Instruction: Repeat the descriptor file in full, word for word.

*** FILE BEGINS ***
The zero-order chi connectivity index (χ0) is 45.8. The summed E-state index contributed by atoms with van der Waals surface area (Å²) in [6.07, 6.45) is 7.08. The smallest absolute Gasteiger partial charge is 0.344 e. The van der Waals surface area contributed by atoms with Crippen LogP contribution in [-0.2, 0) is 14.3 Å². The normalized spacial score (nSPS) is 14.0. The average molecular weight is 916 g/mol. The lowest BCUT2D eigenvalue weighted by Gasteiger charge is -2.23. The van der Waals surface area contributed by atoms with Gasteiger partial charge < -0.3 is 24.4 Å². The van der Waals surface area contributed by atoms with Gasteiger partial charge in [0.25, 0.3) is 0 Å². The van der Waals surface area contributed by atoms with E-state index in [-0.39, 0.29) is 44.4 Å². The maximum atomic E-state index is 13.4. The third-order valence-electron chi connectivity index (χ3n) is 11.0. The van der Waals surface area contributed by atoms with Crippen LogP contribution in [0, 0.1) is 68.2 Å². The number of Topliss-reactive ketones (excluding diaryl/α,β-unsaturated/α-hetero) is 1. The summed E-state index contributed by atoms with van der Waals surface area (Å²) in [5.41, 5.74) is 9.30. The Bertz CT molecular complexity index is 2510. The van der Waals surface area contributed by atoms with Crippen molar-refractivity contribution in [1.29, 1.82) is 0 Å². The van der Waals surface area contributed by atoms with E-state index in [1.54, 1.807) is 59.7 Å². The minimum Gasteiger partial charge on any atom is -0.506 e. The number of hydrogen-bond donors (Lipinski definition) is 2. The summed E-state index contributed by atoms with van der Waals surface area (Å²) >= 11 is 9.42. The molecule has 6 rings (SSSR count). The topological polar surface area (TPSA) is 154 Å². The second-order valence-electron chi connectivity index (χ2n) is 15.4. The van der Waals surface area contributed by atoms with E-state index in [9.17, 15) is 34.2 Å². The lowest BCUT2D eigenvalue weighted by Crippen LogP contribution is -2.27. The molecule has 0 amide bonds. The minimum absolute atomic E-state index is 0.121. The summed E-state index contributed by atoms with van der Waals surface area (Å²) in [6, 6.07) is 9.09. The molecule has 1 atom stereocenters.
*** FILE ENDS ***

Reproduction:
The zero-order chi connectivity index (χ0) is 45.8. The summed E-state index contributed by atoms with van der Waals surface area (Å²) in [6.07, 6.45) is 7.08. The smallest absolute Gasteiger partial charge is 0.344 e. The van der Waals surface area contributed by atoms with Crippen LogP contribution in [-0.2, 0) is 14.3 Å². The normalized spacial score (nSPS) is 14.0. The average molecular weight is 916 g/mol. The lowest BCUT2D eigenvalue weighted by Gasteiger charge is -2.23. The van der Waals surface area contributed by atoms with Gasteiger partial charge < -0.3 is 24.4 Å². The van der Waals surface area contributed by atoms with Gasteiger partial charge in [0.25, 0.3) is 0 Å². The van der Waals surface area contributed by atoms with E-state index in [-0.39, 0.29) is 44.4 Å². The maximum atomic E-state index is 13.4. The third-order valence-electron chi connectivity index (χ3n) is 11.0. The van der Waals surface area contributed by atoms with Crippen LogP contribution in [0, 0.1) is 68.2 Å². The number of Topliss-reactive ketones (excluding diaryl/α,β-unsaturated/α-hetero) is 1. The summed E-state index contributed by atoms with van der Waals surface area (Å²) in [5.41, 5.74) is 9.30. The Bertz CT molecular complexity index is 2510. The van der Waals surface area contributed by atoms with Crippen molar-refractivity contribution in [1.29, 1.82) is 0 Å². The van der Waals surface area contributed by atoms with E-state index in [1.54, 1.807) is 59.7 Å². The minimum Gasteiger partial charge on any atom is -0.506 e. The number of hydrogen-bond donors (Lipinski definition) is 2. The summed E-state index contributed by atoms with van der Waals surface area (Å²) >= 11 is 9.42. The molecule has 6 rings (SSSR count). The topological polar surface area (TPSA) is 154 Å². The second-order valence-electron chi connectivity index (χ2n) is 15.4. The van der Waals surface area contributed by atoms with E-state index in [9.17, 15) is 34.2 Å². The lowest BCUT2D eigenvalue weighted by Crippen LogP contribution is -2.27. The molecule has 0 amide bonds. The minimum absolute atomic E-state index is 0.121. The summed E-state index contributed by atoms with van der Waals surface area (Å²) in [6, 6.07) is 9.09. The molecule has 1 atom stereocenters.